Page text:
COVID-19 School Closures: Student Privacy Resources for Distance Learning

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COVID-19 and Preserving Student Privacy During School Closures

As we shift to more virtual and distance-learning structures due to the COVID-19 pandemic, it is important that educators understand how privacy laws impact educators in this new environment. As schools and teachers work to quickly transition to digital tools, it is crucial to keep in mind the potential impact of sharing student data and private information online. The FBI warned in 2018 that the overuse or misuse of student data by ed-tech companies “could result in social engineering, bullying, tracking, identity theft, or other means for targeting children.[i]” 

The major federal education law protecting student privacy is the Family Educational Rights and Privacy Act of 1974. The foundational federal law on the privacy of students’ educational records, FERPA safeguards student privacy by limiting who may access student records, specifying for what purpose they may access those records, and detailing what rules they have to follow when accessing the data. Additional federal laws protecting student privacy include NSLA (National School Lunch Act), IDEA (Individuals with Disabilities Education Act), PPRA (Protection of Pupil Rights Amendment) and COPPA (Children’s Online Privacy Protection Act). 

 

Check out one of our latest webinars, "Digital Dilemmas: Help Students Avoid Risk and Reap the Benefits of Digital Citizenship" by clicking here or the image below:

 

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Considerations for Maintaining Digital Student Privacy

Should parents consider covering students’ webcams unless they’re actively using the Zoom platform? Should teachers consider getting parent permission before inviting students under age 13 to participate in Facebook Live chats? These are just a few of the questions that plague this brave new world, and communities and districts are scrambling to find the answers.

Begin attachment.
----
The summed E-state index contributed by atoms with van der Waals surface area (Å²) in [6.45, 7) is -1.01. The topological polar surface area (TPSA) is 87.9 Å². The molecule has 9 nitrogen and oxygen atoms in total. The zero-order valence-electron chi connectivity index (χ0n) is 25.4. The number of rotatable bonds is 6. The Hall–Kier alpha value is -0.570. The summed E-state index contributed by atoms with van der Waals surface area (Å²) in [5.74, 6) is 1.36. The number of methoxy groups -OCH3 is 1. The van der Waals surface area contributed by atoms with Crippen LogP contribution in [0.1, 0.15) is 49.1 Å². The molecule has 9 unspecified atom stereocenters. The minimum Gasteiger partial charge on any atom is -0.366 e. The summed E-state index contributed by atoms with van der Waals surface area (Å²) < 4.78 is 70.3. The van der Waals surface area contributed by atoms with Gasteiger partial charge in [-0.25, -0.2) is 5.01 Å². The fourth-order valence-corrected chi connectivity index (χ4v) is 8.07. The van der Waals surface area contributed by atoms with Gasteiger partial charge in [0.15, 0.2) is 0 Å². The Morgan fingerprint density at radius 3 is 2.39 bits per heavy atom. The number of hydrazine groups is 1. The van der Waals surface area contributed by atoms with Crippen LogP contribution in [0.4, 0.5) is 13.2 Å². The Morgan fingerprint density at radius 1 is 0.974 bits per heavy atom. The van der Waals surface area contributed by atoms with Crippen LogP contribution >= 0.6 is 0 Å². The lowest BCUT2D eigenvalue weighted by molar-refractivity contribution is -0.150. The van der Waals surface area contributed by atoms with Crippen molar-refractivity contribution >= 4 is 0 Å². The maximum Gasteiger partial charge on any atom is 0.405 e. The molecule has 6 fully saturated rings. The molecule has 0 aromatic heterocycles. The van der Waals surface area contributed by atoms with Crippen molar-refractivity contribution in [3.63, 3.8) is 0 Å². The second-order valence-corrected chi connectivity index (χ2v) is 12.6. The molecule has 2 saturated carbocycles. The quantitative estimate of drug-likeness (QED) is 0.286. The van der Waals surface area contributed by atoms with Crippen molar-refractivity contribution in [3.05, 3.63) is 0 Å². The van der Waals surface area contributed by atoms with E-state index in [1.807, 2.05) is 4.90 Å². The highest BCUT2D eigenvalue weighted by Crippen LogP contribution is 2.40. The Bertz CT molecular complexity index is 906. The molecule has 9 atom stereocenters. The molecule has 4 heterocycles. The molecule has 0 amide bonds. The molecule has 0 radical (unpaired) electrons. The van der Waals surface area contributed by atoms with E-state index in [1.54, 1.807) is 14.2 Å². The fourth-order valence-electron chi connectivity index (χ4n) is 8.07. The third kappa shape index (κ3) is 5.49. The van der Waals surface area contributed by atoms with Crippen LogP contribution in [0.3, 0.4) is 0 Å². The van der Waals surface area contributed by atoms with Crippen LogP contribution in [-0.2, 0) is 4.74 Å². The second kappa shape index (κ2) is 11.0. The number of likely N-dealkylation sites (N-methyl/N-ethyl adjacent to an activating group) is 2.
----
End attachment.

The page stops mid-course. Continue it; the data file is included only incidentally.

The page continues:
In many cases, educators can look to what their schools and districts already do as guidance during this change in teaching and learning. In your school, you should already have been following federal and state requirements, but this can be a confusing time for many people who do not typically use technology to the extent they are using it now. 

As educators, you should make sure you have the latest information about student privacy from your school district. And here some additional resources to help you during this time:

  • The Parent Coalition for Student Privacy (PCSP) and the Badass Teachers Association, with support from the AFT, developed the Educator Toolkit for Teacher and Student Privacy. This toolkit helps educators understand the existing federal privacy laws and how to ensure they are keeping student information private. 

  • The PCSP has offered new guidance to help parents maximize their children’s privacy while distance learning.

Many teachers and schools are using social media to stay in touch with students. FERPA protects students’ names, photos, schools and other personal information. Schools and educators who post student information on social media without parental consent may be in violation of the federal law. Everyone should exercise care at this time and ensure parents approve of the sharing of their childrens’ personal information. Parents are also encouraged to view privacy reviews of apps and programs their children are using, and a limited use of student faces on video is suggested. Common Sense Education offers further guidance on protecting student privacy on social media use.

The Department of Education’s Student Privacy Policy Office (SPPO) manages federal laws relating to student privacy and provides assistance to educators around those issues. In March, the SPPO released two guidance documents to help support educators and school officials in dealing with new issues surrounding virtual learning.

The American Association of School Administrators and the Future of Privacy Forum created a document called "Student Privacy During the COVID-19 Pandemic." It serves as a supplement to the federal guidance documents with more specific guidance toward health-related issues.

Educators may feel they need to rush to get things up and running, but experts caution you to take the time to figure out the best approaches for protecting your students’ data privacy.

Note: This information is provided as a service to our members. They are by no means exhaustive, nor does inclusion imply any legal guidance.